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W African leaders fail to choose new governors of regional banks
Last Updated(Beijing Time):2007-01-21 13:36

West African leaders ended their summit in Burkina Faso's capital Uagadougou on Saturday without reaching agreement on the appointment of new governors of the region's central and development banks.

The leaders agreed to designate Burkina Faso President Blaise Compaore as the new chairman of the West African Economic and Monetary Union (WAEMU) for a one-year term, replacing Nigerien President Mamadou Tandja, according to reports from Ouagadougou.

But the heads of state or government from Burkina Faso, Niger and six other WAEMU nations failed to find a compromise on new governors of the Central Bank of West African States and the West African Development Bank.

Cote d'Ivoire, whose nationals have held the central bank's top post since 1963, is reluctant to relinquish the position to its neighbors, the reports said.

The governorship of the bank, based in the Senegalese capital of Dakar, has been vacant since its ex-governor Charles Konan Banny was appointed prime minister of the Ivorian transitional government.

Quoting sources familiar with the closed meeting, the reports said the leaders had heated discussions on the issue and finally agreed to shelve it pending further negotiations to be overseen by Compaore.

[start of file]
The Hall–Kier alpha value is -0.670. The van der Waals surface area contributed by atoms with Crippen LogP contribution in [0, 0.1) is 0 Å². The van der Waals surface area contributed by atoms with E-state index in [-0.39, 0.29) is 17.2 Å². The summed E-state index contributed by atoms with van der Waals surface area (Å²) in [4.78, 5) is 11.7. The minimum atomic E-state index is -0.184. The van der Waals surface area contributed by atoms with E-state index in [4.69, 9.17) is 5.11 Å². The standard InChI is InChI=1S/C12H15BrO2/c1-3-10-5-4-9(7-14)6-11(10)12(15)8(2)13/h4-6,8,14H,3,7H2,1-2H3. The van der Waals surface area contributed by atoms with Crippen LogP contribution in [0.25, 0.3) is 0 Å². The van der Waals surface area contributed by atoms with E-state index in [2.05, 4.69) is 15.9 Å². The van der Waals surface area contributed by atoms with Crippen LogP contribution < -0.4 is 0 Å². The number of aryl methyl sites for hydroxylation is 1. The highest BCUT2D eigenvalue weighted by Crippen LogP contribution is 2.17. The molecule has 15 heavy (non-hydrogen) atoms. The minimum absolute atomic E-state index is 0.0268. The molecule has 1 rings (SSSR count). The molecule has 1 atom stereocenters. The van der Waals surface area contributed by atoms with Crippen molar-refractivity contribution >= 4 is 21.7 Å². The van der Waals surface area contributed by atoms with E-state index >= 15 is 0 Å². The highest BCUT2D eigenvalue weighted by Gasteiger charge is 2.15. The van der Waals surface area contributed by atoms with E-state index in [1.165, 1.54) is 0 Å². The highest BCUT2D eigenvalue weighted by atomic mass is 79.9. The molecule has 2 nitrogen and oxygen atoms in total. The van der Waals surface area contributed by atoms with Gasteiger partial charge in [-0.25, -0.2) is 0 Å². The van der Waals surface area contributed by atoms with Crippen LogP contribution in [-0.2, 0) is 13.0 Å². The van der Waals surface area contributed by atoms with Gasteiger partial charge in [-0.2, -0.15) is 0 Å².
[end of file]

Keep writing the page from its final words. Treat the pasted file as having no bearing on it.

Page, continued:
The leaders agreed to extend the term of the central bank's acting governor, Damo Justin Baro of Bukina Faso, until the appointment of a new governor.

In a statement issued at the end of the gathering, the leaders also expressed concern about the impact of rising oil prices on their countries' economic performance.

In the meantime, they expressed their delight at the success in curbing inflation in the ECOWAS zone, bringing it down to 2.3 percent in 2006 from 3.9 percent in 2005.

The WAEMU leaders held the daylong meeting after attending a summit of the 15-nation Economic Community of West African States (ECOWAS) on Friday in Ouagadougou.

The eight-nation WAEMU, created in January 1994, groups Benin, Burkina Faso, Cote d'Ivoire, Guinea, Mali, Niger, Senegal and Togo, which share a common currency, the CEA franc. Its objective is to develop a common market based on the free flow of people, goods, services, and capital and on the right of establishment.

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